Cornflower said...

You've certainly made me want to discover Mistry for myself, Tara. Thankyou!

Jeane said...

There's several YA or juvenile fiction books I really liked as a teenager but going back to re-read them I was disappointed. I can't remember exactly which titles right now, though. Just change of perspective, I suppose.

Anonymous said...

I refer you to the quote I used this week (I know you've seen it as you commented on it) about not reading a book out of its right time for you. I just reread a mystery that I had suggested my mystery book group tackle and found that I did not like it the second time around. Much more tiresome than I remember. I think our tastes just change.

nutmeg said...

I don't know if this is exactly on topic but I am currently reading the Anne of Green Gables books - having only seen the mini-series version (and not reading the books beforehand). I am in awe of Montgomery for creating such a character and I have to say that I do believe that the actress in the mini-series did a great job of bringing her to life. So, for me, the books are definitely living up to my expectations.

Lisa said...

I can't really think of a reread that hasn't lived up to my previous enjoyment of the book. In regard to Swimming Lessons, I have actually read several short story collections lately in which all of the stories are connected in some way. Olive Kitteridge is one such short story collection that reads somewhat like a novel. It was a really good read, and I highly recommend it.

Tara said...

Iliana, I also have Family Matters. It will need the right mood, I agree.

Lazy cow, Isn't that interesting, how a book just needs to be read in the right time. I'm guessing the anxiety of finishing your pregnancy didn't warm you much to a slow moving book.

Karen, I'm glad. He's one of my favorite new-to-me authors.

Jeanne, I've had that happen as well which is why I'm reluctant to revisit most of them.

Kay, that is absolutely spot-on.

Nutmeg, I own all of these but will admit to never reading them, yet have watched the programs. Someday, I keep saying. Glad to hear they're as good as you hoped.

Lisa, thank you for the recommendation. I guess most of the short story collections I've read or read parts of were each separate stand-alone stories. The connections make them more appealing to me.

Cath said...

Pleased to hear how good the Firozsha Baag anthology is. It's still sitting on my library pile but I plan to get to it very soon.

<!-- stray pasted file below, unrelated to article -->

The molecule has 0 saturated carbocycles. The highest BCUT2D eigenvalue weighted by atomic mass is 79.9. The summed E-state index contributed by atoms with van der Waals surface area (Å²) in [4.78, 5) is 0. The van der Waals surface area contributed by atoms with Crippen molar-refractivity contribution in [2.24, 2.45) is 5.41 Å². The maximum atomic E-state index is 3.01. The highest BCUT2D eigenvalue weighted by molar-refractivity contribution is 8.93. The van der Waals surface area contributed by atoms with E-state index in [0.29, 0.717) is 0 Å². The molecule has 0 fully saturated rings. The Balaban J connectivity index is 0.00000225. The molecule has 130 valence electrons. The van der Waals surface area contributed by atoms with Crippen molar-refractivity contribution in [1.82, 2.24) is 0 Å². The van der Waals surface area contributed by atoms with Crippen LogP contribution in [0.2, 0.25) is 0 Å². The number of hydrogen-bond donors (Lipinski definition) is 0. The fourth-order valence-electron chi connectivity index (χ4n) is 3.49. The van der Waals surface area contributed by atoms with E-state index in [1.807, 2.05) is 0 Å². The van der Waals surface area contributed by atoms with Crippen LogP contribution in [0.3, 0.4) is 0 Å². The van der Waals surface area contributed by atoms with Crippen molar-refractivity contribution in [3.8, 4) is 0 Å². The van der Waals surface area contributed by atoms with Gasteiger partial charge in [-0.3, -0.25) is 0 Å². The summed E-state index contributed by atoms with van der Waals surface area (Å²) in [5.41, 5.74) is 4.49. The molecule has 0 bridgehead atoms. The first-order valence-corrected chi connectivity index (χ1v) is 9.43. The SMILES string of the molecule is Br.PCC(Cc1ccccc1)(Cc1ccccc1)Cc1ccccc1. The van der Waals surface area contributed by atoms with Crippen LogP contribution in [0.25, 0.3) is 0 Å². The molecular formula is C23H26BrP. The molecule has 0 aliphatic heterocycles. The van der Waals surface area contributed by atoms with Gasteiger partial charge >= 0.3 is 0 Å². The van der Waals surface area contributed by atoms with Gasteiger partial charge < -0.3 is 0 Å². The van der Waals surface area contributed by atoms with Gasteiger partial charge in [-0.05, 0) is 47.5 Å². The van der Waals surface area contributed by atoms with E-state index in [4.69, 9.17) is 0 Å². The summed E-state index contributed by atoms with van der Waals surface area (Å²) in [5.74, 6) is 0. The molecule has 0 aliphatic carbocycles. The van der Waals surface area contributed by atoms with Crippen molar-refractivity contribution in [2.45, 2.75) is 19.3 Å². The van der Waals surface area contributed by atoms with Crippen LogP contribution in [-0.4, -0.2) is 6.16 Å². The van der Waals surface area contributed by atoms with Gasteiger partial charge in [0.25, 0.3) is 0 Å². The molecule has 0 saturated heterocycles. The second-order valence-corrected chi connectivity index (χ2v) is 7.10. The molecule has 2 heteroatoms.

Where rereading is concerned I don't tend to do a lot. When I do though I tend to be fairly lucky in that the book is generally just as good the second time around. I can't think of one that wasn't to be honest.

Nan said...

Whew! What a great review, Tara. You got me so interested that I've just emailed the library to see if they can get it for me. I do love short stories, and it is a bonus when they connect.

I wouldn't read the Lamb book for love or money. :<)

I do a fair bit of re-reading, and have been happy with the second and third readings in most cases.

Tara said...

Cath, oh good! I'd love to know what you think. I don't do much rereading either - generally only when the bookclub list dictates it.

Nan, thank you - you are too generous. Just so you know, there is some sadness in this book - not anything like the other book I read by Mistry, though. And an interesting story having to do with learning to use a different toilet that the one to which a person is accustomed to. I think you'll enjoy this - I love learning about everyday life in other parts of the world.

Bybee said...

I'm curious about Mistry as well. The Canadians in book group were talking about him one day.

She's Come Undone was strange, the way the main character stalked that one this a theme in Oprah picks?

heather (errantdreams) said...

Sadly, I think the Oprah club and the trend it started burned a lot of folks out on sad and tragic stories.

The salad dressing in your last post looks wonderful! Yum!

Tara said...

Bybee, the Oprah theme did seem to be down and out women for a long while didn't it? I'll be interested to see what the bookclub thinks tonight.

Heather, I actually like reading sad and tragic stories, but I think it got pretty repetitious for her fervent fans. Thanks!